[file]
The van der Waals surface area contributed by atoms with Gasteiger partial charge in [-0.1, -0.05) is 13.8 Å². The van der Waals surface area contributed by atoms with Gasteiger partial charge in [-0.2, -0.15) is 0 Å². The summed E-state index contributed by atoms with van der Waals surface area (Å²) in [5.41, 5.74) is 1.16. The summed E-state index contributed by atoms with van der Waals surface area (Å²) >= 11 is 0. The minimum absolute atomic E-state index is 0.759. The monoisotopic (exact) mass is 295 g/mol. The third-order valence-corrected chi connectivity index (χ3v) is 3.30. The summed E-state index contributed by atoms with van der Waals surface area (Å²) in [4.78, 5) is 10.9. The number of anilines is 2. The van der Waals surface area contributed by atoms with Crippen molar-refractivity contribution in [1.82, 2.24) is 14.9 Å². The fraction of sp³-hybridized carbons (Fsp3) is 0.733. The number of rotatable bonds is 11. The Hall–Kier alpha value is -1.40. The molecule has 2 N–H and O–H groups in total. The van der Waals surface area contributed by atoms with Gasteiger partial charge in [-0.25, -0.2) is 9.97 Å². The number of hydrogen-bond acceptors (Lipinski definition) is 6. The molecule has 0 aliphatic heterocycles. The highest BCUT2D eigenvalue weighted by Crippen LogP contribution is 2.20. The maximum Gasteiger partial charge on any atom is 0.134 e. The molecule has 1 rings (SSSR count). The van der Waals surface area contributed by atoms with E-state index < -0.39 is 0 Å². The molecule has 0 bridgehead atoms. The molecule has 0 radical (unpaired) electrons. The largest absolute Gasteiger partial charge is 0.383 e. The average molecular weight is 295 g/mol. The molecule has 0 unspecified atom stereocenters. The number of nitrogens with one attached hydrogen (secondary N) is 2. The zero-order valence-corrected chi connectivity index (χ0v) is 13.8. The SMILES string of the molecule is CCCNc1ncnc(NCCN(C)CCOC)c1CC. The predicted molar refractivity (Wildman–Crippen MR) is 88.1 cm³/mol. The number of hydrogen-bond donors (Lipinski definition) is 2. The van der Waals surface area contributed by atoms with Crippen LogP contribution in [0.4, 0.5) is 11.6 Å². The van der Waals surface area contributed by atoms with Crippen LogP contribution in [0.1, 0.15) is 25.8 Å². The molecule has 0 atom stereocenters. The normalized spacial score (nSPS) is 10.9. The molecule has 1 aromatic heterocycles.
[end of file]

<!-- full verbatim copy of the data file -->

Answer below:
The van der Waals surface area contributed by atoms with Gasteiger partial charge in [-0.1, -0.05) is 13.8 Å². The van der Waals surface area contributed by atoms with Gasteiger partial charge in [-0.2, -0.15) is 0 Å². The summed E-state index contributed by atoms with van der Waals surface area (Å²) in [5.41, 5.74) is 1.16. The summed E-state index contributed by atoms with van der Waals surface area (Å²) >= 11 is 0. The minimum absolute atomic E-state index is 0.759. The monoisotopic (exact) mass is 295 g/mol. The third-order valence-corrected chi connectivity index (χ3v) is 3.30. The summed E-state index contributed by atoms with van der Waals surface area (Å²) in [4.78, 5) is 10.9. The number of anilines is 2. The van der Waals surface area contributed by atoms with Crippen molar-refractivity contribution in [1.82, 2.24) is 14.9 Å². The fraction of sp³-hybridized carbons (Fsp3) is 0.733. The number of rotatable bonds is 11. The Hall–Kier alpha value is -1.40. The molecule has 2 N–H and O–H groups in total. The van der Waals surface area contributed by atoms with Gasteiger partial charge in [-0.25, -0.2) is 9.97 Å². The number of hydrogen-bond acceptors (Lipinski definition) is 6. The molecule has 0 aliphatic heterocycles. The highest BCUT2D eigenvalue weighted by Crippen LogP contribution is 2.20. The maximum Gasteiger partial charge on any atom is 0.134 e. The molecule has 1 rings (SSSR count). The van der Waals surface area contributed by atoms with E-state index < -0.39 is 0 Å². The molecule has 0 bridgehead atoms. The molecule has 0 radical (unpaired) electrons. The largest absolute Gasteiger partial charge is 0.383 e. The average molecular weight is 295 g/mol. The molecule has 0 unspecified atom stereocenters. The number of nitrogens with one attached hydrogen (secondary N) is 2. The zero-order valence-corrected chi connectivity index (χ0v) is 13.8. The SMILES string of the molecule is CCCNc1ncnc(NCCN(C)CCOC)c1CC. The predicted molar refractivity (Wildman–Crippen MR) is 88.1 cm³/mol. The number of hydrogen-bond donors (Lipinski definition) is 2. The van der Waals surface area contributed by atoms with Crippen LogP contribution in [0.4, 0.5) is 11.6 Å². The van der Waals surface area contributed by atoms with Crippen LogP contribution in [0.1, 0.15) is 25.8 Å². The molecule has 0 atom stereocenters. The normalized spacial score (nSPS) is 10.9. The molecule has 1 aromatic heterocycles.